“Unfortunately, the targets of this ‘cancelling’ are the brave men and women who selflessly put their lives on the line to keep our families safe,” Paxton told the news outlet. “The city council’s action to slash funding disregards the safety of our capital city, its citizens, and the many guests who frequent it.”
Texas State Senator Dawn Buckingham slammed the Austin City Council’s proposal one day before the measure was approved.
“It does not surprise me that the so-called leaders at Austin City Hall plan to cut up to $150 million from Austin Police Department’s annual budget amidst the radical national movement to defund our police departments,” Buckingham said.
The city’s plan will force APD to cut approximately 100 police officer positions, she noted.
Austin Police Chief Brian Manley later said that the department would actually need to cut about 150 positions, bringing staffing numbers down to the level they were at in 2015, according to the Associated Press.
“This comes at a time where crime has skyrocketed in Austin, accounting for the highest percentage increase in homicides amongst big cities in the nation with over a 64% increase,” Buckingham wrote. “Austin’s excuse of a City Council has decided to side with lawlessness and put its citizens in danger.”
The senator further questioned how allocating at least $100,000 to “abortion access services” will benefit the community.
“In what world would increasing access to killing unborn children make Austin a safer place to call home?” Buckingham asked. “This is just the latest charade in the Austin City Council’s agenda to ensure that more unborn children are killed in the name of progressivism.”
The Austin Police Association said in a tweet that the defunding plan is “ridiculous and unsafe.”
“They are going to ignore the majority who do not want the police defunded,” the union wrote on Aug. 13.
Chief Manley said that the budget cut will not only hurt APD cadets and their families, but it will also damage the “reputation of the [APD] in the recruiting circles,” according to the Associated Press.
Casar blew off the widespread criticism in a series of victorious tweets on Aug. 13.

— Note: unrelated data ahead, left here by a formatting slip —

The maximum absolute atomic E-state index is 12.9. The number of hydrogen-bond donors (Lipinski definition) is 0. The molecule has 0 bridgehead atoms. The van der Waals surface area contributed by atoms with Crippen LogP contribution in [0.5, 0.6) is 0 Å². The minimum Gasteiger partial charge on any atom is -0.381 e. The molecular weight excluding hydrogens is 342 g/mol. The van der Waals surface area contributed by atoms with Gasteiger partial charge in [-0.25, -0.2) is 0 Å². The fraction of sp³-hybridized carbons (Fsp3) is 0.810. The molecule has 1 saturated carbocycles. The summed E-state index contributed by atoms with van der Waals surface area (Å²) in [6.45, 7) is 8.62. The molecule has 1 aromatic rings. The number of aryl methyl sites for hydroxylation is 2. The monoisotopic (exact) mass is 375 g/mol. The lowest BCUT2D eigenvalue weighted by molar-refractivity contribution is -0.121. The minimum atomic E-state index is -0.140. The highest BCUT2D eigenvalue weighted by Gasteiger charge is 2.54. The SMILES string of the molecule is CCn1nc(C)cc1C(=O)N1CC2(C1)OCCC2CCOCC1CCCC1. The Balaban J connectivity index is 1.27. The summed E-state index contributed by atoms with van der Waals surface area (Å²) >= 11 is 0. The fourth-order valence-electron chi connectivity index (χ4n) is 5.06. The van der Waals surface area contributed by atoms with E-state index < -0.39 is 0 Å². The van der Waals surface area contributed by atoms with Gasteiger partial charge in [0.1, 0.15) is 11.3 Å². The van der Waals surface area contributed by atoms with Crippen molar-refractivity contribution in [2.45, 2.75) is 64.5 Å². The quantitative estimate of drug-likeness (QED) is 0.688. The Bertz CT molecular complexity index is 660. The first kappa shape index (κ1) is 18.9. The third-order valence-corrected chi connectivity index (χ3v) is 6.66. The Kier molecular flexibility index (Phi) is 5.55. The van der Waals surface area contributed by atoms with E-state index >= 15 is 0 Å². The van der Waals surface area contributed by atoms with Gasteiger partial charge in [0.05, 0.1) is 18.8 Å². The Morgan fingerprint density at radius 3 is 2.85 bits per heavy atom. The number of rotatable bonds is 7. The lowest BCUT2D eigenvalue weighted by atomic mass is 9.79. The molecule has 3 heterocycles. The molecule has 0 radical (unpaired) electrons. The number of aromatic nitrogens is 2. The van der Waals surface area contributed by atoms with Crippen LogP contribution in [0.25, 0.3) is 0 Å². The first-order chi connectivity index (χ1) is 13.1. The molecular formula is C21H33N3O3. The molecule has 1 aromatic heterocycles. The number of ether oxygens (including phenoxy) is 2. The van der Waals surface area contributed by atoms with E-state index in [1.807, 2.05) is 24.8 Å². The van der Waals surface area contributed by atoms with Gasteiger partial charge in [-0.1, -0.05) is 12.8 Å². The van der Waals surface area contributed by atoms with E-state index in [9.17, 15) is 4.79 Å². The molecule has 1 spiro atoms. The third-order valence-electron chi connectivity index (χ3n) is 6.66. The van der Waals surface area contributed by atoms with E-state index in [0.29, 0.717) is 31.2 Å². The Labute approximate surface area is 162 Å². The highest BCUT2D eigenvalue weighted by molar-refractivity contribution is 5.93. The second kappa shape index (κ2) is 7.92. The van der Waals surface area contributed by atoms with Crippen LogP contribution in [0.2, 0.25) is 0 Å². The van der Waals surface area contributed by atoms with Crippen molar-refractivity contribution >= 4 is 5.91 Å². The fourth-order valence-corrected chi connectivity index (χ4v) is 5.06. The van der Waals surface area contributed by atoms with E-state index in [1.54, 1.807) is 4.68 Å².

“Extreme, anti-civil rights voices will try to send us backward and are already working mislead people about this vote,” the councilman wrote. “But today, we should celebrate what the movement has achieved for safety, racial justice, and democracy.”
Austin activist group Communities of Color United complained that the $150 million budget cut wasn’t good enough, FOX News reported.
The group had demanded that the city strip at least 50 percent of the APD’s budget away.
During a press conference on Aug. 18, Abbott said he plans to introduce legislation aimed at freezing property tax revenue for any city in the state that defunds its police force.
“When crime is on the rise, the last thing we should do is defund the police,” Abbot declared during a press conference that day, according to KRIV.
“Any city that defunds police departments will have its property tax revenue frozen at the current level,” the governor continued. “They will never be able to increase property tax revenue again if they defund police.”
“Cities that endanger residents by reducing law enforcement should not then be able to turn around and go back and get more property tax dollars from those same residents,” he added.
Abbot further argued that caving to demands to defund law enforcement is not a cure-all for incidents of alleged “police brutality,” The Texas Tribune reported.
“If we have police brutality, we don’t need fewer police, we need less police brutality,” Abbott said, pushing instead for increased training for law enforcement.